Birds of North Carolina:
their Distribution and Abundance
Least Sandpiper - Calidris minutilla
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General Comments The Least Sandpiper is the most widespread of the three small North American "peep" shorebirds in the state, being routinely found across the state in migration, though in small numbers inland. It inhabits smaller wet areas than do the Semipalamted and Western sandpipers, such as pools in wet pastures and margins of farm ponds. It favors freshwater and brackish areas even near and along the coast, such as muddy margins of impoundments and pools, and openings in marshes; it also tends to forage closer to grassy places and other cover than most shorebirds. It does forage on saltwater mudflats, again keeping closer to edges than other species. Surprisingly, Leasts also feed on jetties and other rocky spots along the coast.
Breeding Status Nonbreeder
NC BRC List Definitive
State Status
U.S. Status
State Rank S3N
Global Rank G5
Coastal Plain Transient, and winter resident along and near the coast and very locally farther inland. Generally common to at times very common migrant along the coast, but seldom abundant; in winter, mostly uncommon to locally fairly common along the southern coast, uncommon along the central coast, and rare to locally uncommon north of Cape Hatteras. In the Tidewater zone, it is an uncommon to locally fairly common migrant and rare to uncommon in winter. Farther inland, uncommon to locally fairly common in migration, and very rare to locally uncommon in winter, with a few overwintering at favored sites, such as at the Goldsboro waste treatment plant. A few birds may linger along the coast in summer. Mainly mid-Jul to late May; farther inland, mostly from early Apr to late May, and mid-Jul into Nov, and sparingly later. Peak counts: 2,000, Oregon Inlet, 18 May 1976; 338, Mattamuskeet NWR area, 29 Dec 2001.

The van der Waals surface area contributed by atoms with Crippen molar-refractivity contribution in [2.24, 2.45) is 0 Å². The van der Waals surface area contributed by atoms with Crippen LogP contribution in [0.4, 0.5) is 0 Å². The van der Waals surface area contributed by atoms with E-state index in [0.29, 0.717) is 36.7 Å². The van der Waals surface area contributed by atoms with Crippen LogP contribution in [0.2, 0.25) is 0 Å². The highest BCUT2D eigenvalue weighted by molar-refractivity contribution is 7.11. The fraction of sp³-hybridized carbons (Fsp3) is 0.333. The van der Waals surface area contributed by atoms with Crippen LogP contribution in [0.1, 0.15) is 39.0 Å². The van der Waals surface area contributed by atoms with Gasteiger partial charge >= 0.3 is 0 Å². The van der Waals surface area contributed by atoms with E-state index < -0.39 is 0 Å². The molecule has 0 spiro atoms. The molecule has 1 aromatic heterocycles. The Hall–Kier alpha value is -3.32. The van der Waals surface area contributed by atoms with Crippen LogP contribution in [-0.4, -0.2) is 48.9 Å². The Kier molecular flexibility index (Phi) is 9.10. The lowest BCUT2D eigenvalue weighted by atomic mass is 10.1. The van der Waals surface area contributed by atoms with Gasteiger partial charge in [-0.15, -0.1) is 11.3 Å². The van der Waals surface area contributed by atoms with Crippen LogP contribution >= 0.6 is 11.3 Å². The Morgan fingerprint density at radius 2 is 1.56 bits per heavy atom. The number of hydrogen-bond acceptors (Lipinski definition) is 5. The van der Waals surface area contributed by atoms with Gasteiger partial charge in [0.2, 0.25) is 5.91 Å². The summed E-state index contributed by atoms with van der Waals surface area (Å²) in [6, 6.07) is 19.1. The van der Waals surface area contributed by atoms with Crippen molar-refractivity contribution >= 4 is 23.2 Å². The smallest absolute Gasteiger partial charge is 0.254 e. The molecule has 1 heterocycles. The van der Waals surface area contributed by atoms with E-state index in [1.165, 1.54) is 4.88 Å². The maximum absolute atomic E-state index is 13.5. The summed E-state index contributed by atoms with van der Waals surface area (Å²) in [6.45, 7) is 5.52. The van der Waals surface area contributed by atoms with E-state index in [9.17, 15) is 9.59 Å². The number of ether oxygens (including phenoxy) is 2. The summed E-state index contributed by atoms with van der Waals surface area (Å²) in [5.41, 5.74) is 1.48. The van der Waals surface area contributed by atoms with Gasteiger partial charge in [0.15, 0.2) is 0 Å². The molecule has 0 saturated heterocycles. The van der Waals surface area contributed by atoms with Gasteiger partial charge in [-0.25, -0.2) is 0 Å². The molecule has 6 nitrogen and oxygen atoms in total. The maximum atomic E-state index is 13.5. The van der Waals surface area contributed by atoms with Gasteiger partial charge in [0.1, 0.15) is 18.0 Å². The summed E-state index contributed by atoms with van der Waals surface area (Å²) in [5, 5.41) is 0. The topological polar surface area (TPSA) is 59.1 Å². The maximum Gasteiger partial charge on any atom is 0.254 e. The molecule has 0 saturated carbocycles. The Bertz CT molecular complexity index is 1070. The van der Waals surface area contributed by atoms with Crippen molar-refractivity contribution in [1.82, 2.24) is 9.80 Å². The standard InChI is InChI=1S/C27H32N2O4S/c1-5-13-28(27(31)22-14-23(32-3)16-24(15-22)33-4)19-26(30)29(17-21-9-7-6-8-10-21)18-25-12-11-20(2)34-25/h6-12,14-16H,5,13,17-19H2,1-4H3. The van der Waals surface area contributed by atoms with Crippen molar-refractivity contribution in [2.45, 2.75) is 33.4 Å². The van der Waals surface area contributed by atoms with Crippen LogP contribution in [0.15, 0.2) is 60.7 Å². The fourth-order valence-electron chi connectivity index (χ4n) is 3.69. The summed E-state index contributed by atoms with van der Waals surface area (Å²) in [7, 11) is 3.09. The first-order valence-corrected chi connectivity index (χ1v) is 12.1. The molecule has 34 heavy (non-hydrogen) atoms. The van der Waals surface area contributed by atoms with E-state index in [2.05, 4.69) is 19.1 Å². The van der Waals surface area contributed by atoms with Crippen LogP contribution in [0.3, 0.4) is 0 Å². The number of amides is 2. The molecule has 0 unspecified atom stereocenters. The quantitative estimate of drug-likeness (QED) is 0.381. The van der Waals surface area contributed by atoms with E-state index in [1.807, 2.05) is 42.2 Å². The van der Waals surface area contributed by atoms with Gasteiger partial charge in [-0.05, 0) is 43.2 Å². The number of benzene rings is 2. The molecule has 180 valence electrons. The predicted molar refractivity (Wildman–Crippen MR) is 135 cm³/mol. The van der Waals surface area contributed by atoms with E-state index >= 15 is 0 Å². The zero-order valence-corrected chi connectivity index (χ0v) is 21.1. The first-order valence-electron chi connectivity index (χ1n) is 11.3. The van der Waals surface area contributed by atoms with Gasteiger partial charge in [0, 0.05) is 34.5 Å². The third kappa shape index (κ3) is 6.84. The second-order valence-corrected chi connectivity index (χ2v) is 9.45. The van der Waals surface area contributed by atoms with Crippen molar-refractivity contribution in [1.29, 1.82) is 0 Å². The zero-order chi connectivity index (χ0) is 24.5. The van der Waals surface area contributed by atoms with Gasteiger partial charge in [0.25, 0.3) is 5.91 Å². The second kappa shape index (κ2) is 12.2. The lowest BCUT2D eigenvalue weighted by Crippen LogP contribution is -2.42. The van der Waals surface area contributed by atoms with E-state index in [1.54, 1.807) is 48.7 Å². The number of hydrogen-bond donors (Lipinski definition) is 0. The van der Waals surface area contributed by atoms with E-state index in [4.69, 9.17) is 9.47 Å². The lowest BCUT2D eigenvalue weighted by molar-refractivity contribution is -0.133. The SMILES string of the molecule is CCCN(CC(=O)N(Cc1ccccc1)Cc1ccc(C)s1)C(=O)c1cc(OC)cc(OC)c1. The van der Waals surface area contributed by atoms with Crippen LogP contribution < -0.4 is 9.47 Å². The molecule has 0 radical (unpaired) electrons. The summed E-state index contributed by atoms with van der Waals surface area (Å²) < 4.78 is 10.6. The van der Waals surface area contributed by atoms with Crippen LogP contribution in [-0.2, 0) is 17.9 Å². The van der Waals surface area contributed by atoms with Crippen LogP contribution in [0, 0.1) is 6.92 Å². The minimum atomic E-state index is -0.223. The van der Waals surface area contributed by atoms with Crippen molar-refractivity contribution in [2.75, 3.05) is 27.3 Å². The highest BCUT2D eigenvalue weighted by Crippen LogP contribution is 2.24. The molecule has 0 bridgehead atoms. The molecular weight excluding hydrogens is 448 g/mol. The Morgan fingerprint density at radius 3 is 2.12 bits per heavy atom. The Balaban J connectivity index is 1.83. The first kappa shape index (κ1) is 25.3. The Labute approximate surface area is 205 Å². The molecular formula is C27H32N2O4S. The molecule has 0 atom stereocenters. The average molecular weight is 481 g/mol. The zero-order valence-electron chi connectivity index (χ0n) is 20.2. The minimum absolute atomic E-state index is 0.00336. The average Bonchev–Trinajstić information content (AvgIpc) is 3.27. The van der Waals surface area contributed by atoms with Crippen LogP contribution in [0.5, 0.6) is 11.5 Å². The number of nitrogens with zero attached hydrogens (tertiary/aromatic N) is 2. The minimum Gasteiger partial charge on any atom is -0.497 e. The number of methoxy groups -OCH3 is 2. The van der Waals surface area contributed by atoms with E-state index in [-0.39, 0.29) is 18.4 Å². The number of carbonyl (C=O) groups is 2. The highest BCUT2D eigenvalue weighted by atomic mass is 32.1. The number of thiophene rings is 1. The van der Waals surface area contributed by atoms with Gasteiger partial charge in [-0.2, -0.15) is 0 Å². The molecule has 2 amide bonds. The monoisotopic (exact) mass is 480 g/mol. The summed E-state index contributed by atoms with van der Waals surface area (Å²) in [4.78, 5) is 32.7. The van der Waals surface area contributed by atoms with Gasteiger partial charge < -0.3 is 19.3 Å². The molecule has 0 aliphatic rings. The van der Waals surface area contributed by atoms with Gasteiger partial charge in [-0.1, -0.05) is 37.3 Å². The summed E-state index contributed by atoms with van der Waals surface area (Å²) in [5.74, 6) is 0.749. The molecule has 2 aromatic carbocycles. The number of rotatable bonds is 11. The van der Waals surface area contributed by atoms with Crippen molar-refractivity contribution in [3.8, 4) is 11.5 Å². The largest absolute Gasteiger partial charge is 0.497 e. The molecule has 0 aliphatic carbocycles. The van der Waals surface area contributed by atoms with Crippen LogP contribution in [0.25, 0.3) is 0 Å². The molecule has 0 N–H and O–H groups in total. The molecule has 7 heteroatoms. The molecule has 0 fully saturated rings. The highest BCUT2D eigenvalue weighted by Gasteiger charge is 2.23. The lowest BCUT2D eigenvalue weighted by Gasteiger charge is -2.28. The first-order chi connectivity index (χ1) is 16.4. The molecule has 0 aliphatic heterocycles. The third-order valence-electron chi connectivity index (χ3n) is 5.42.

Piedmont Transient, and sparingly into mid-winter. Generally uncommon in spring and fairly common, at least locally, in fall migration. Small numbers linger locally into Dec, and there are many records for Jan and Feb, though there are no regular wintering locales. In general, late fall and winter birds are found along the eastern and southern portions of the province, such as at Falls and Jordan lakes, and Lake Norman. Normal flight periods are from early Apr to late May, and mid-Jul to early Nov, but there are numerous CBC records. Peak counts: 281, Tar River Reservoir (Nash), 10 May 2001; 227, Falls Lake, 8 Sep 2002. Peak winter count: a remarkable 238 at Jordan Lake, 21 Dec 2007; 58, Charlotte CBC, 28 Dec 2019; 50, Charlotte CBC, 26 Dec 2022; 37, Chapel Hill CBC, 27 Dec 1998.
Mountains Transient. Rare to locally uncommon spring and fall migrant, with few published data. Mostly mid-Apr to late May, and mid-Jul into Sep. One winter record: 1 in Henderson, 12 Feb 2005. Peak counts: 40, Price Lake (Watauga), 9 May 1978; 35, Hooper Lane (Henderson), 18 Aug 2021; 33, Price Lake, 31 Aug 2021.
Finding Tips Leasts are easily found along the coast in migration.
Attribution LeGrand[2023-05-17], LeGrand[2023-03-10], LeGrand[2022-02-08]
NC Map
Map depicts all counties with a report (transient or resident) for the species.
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